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766 F.3d 756 (2014)
United States Court of Appeals, Seventh Circuit.
Argued January 24, 2014.
Decided September 15, 2014.
 Jennifer L. Gregor, James D. Peterson, for Plaintiff-Appellant.
Eric J. Hatchell, Jeffrey A. Simmons, Naikang Tsao, for Defendants-Appellees.
Before BAUER, EASTERBROOK, and WILLIAMS, Circuit Judges.
While a student at the University of Wisconsin in 1969, Paul Soglin attended the first Mifflin Street Block Party, whose theme (according to Soglin) was "taking a sharp stick and poking it in the eye of authority." Now in his seventh term as Mayor of Madison, Wisconsin, Soglin does not appreciate being on the pointy end. He wants to shut down the annual event. For the 2012 Block Party, Sconnie Nation made some t-shirts and tank tops displaying an image of Soglin's face and the phrase "Sorry for Partying." The 54 sales, on which Sconnie Nation cleared a small profit, led to this suit, in which photographer Michael Kienitz accuses Sconnie Nation and its vendor of copyright infringement.
Sconnie Nation concedes starting with a photograph that Kienitz took at Soglin's inauguration in 2011. Soglin (with Kienitz's permission) had posted it on the City's website, from which Sconnie Nation downloaded a copy. The photograph was posterized, the background was removed, and Soglin's face was turned lime green and surrounded by multi-colored writing. Here are the original and the revision:
 A magistrate judge, serving by consent under 28 U.S.C. § 636(c), granted summary judgment for the defendants, holding that Sconnie Nation had made fair use of the photo. 965 F.Supp.2d 1042 (W.D.Wis. 2013).
Fair use is a statutory defense to infringement. The Copyright Act sets out four non-exclusive factors for a court to consider. 17 U.S.C. § 107. The district court and the parties have debated whether the t-shirts are a "transformative use" of the photo — and, if so, just how "transformative" the use must be. That's not one of the statutory factors, though the Supreme Court mentioned it in Campbell v. Acuff-Rose Music, Inc., 510 U.S. 569, 579, 114 S.Ct. 1164, 127 L.Ed.2d 500 (1994). The Second Circuit has run with the suggestion and concluded that "transformative use" is enough to bring a modified copy within the scope of § 107. See, e.g., Cariou v. Prince, 714 F.3d 694, 706 (2d Cir.2013). Cariou applied this to an example of "appropriation art," in which some of the supposed value comes from the very fact that the work was created by someone else.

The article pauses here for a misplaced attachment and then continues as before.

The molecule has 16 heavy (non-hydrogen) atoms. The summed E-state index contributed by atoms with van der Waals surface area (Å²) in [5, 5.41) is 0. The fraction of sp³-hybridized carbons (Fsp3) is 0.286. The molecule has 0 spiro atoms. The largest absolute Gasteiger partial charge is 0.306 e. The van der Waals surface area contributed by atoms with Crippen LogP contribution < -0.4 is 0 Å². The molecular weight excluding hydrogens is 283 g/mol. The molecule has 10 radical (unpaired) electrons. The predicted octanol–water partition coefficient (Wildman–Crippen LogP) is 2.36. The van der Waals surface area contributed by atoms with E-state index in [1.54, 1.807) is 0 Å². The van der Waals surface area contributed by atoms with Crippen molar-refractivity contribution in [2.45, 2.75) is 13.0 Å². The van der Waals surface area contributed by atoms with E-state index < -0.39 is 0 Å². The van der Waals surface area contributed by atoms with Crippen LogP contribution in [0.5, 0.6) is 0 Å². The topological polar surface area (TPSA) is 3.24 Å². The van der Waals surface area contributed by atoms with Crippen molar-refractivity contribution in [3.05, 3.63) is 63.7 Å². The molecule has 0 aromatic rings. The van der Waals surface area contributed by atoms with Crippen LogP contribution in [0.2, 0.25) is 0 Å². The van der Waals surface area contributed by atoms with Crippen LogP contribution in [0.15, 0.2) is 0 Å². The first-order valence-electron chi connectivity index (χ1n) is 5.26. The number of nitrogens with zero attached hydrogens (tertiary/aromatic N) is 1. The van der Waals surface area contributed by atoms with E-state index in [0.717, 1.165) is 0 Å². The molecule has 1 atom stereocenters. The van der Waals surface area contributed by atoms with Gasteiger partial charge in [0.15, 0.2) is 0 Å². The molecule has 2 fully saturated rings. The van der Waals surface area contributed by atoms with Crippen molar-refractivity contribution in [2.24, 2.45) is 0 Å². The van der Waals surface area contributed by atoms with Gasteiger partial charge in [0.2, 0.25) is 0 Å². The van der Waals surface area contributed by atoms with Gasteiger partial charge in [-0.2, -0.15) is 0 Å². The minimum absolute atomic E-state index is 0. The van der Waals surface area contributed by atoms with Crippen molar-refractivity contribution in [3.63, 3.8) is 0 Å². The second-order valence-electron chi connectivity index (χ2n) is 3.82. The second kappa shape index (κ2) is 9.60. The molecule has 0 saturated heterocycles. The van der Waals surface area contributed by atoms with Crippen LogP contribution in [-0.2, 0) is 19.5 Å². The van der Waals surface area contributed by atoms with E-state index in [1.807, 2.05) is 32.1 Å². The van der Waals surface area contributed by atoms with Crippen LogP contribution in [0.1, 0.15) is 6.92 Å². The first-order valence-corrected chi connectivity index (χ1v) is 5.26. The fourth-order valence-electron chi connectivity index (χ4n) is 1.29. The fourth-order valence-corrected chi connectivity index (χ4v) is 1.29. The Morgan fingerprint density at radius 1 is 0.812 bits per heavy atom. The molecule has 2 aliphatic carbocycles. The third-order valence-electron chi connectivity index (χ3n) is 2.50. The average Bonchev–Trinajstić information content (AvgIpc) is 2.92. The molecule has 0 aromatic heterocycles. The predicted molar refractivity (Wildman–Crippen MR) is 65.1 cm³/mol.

We're skeptical of Cariou's approach, because asking exclusively whether something is "transformative" not only replaces the list in § 107 but also could override 17 U.S.C. § 106(2), which protects derivative works. To say that a new use transforms the work is precisely to say that it is derivative and thus, one might suppose, protected under § 106(2). Cariou and its predecessors in the Second Circuit do no explain how every "transformative use" can be "fair use" without extinguishing the author's rights under § 106(2).
We think it best to stick with the statutory list, of which the most important usually is the fourth (market effect). We have asked whether the contested use is a complement to the protected work (allowed) rather than a substitute for it (prohibited). See Ty, Inc. v. Publications International Ltd., 292 F.3d 512 (7th Cir. 2002); Chicago Board of Education v.  Substance, Inc., 354 F.3d 624 (7th Cir. 2003). A t-shirt or tank top is no substitute for the original photograph. Nor does Kienitz say that defendants disrupted a plan to license this work for apparel. Kienitz does not argue that defendants' products have reduced the demand for the original work or any use of it that he is contemplating.